Tonight’s Show SOLD OUT
A man came around to the front of the booth to put up a poster.
“Excuse me,” I said, “But the sold out sign – is that for the play at seven?”
“Oh, yeah, we ran out of tickets hours ago. People start lining up at six in the morning and wait there until two when we begin passing them out. Then it’s crazy for a half hour and it’s all sold out by two-thirty.”
I sighed. It was about three now.
“If you want, though, you can get in line over there and I can just about guarantee that I can get you a seat when the show starts.”
He indicated a line of people on the distant sidewalk, kept far from the ticket booth. Neither of us felt like waiting in line for four hours and enduring the lethargy that was sure to madden our fragile minds, so we declined and moved on. There was an enormous park before us, several hours of daylight, and a half-eaten bag of truffles in L’s bag for us to feed our sugar highs.
I smelled a delicious smell wafting through the air.
“Food,” I said lovingly.
L. and I followed the path and passed the turtle pond and a little league baseball game. We came to a stand and knew immediately the source of the orgasmic odor.
We inched closer to the waffle stand and read the menu carefully. I wanted to know everything.
“What are you girls doing, standing all the way over there?” a black haired fellow with glasses and a white apron said from inside of the stand. He had an accent that sounded Scottish to me, but I rationalized that he must be a waffle expert from Belgium. “Come closer. Come on.”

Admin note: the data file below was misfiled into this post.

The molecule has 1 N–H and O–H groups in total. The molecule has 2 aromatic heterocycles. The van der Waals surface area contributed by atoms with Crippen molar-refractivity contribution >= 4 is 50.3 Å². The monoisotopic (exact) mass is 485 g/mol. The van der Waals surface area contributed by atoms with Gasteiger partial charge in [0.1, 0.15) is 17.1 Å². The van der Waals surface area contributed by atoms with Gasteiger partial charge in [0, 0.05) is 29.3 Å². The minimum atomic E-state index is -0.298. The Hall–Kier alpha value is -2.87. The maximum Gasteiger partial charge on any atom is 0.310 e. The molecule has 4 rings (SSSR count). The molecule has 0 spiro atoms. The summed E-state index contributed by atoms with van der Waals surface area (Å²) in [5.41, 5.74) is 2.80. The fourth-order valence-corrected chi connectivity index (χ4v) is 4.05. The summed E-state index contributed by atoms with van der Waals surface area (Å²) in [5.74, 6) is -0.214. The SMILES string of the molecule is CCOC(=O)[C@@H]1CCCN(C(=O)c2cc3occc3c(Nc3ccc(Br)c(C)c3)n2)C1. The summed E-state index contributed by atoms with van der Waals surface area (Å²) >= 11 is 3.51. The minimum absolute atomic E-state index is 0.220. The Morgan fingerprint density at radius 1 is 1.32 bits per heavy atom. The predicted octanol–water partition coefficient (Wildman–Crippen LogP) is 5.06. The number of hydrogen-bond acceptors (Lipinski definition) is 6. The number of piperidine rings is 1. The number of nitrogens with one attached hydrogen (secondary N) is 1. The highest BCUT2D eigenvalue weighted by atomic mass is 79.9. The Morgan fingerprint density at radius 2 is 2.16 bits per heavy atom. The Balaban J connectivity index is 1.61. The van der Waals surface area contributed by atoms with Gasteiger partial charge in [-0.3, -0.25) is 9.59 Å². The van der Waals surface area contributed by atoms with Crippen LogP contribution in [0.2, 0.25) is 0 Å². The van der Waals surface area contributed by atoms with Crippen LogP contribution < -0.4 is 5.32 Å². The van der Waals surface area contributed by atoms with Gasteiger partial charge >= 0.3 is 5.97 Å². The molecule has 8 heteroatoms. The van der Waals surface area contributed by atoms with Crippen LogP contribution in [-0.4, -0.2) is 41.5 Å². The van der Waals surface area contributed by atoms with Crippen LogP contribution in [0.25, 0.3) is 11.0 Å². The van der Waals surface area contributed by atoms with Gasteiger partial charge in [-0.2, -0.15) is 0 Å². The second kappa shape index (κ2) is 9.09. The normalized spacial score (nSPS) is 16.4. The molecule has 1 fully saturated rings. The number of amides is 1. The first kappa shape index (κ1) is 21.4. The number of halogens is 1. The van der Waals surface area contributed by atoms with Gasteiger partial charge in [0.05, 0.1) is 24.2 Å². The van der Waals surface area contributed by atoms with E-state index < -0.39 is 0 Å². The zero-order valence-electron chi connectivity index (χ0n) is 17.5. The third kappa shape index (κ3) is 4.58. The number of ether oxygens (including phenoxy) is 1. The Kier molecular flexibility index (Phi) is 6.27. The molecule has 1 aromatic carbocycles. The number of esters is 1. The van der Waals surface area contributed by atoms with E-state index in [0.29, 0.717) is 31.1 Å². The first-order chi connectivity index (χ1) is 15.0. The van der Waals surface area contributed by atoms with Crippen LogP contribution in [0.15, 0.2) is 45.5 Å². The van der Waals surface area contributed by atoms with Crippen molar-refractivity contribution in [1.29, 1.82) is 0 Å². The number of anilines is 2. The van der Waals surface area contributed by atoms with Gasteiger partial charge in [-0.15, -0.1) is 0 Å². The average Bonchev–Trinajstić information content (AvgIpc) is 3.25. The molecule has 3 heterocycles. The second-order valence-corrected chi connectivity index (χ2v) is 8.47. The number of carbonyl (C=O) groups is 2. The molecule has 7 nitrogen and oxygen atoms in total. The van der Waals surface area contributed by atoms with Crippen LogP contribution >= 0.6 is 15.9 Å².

We took a few little steps towards the stand.
“Where are you girls from?”
“New York,” I answered, gazing down at the varieties of waffles described below his face.
“Brittany, we’re in New York,” L. said. “Saratoga.”
L. and I did not want anyone selling us anything. We quietly discussed waffles. We wondered what dinges were and how to even say it.
“I think it’s pronounced ‘dingus,’” L. whispered.
“That’s what Dave calls people when their being idiots,” I said. “Spekaloos - what is that? Is that a Belgian thing?”
The fellow behind the counter overheard us.
“Do you want to try it?” he said.
I nodded eagerly. He dipped both sides of a plastic knife with a tan, buttery substance, much like a goopy peanut butter. I took it, licked the knife end, and handed L. the handle. It was warm, spicy, and smooth. She tasted the handle end.
“This tastes so familiar. What is this made of?” I asked.
“Love and magic,” the man behind the stand said. “What do you think it tastes like?”
“Love and magic seems about right, actually,” I said.
“There’s some cinnamon,” said L, thinking aloud.
“It’s gingerbread,” the fellow in the stand said before either of us could produce the answer.
“Oh! Gingerbread!” I cried. “That’s exactly what it is!”
That’s what we were smelling before; it wasn’t merely the waffles.
L. and I whispered about the possibility of buying some fragrant waffles. We had already planned to go to Alice’s Tea Cup and fill our happy stomachs with scones and tea after dinner, and with bellies already gushing with truffles, the thought of waffles seemed over the top.
“Should we go then?” I asked her.
“Bye,” I said to the guy at the stand, “Thanks for all the magic!”
He looked sad. We walked away very quickly.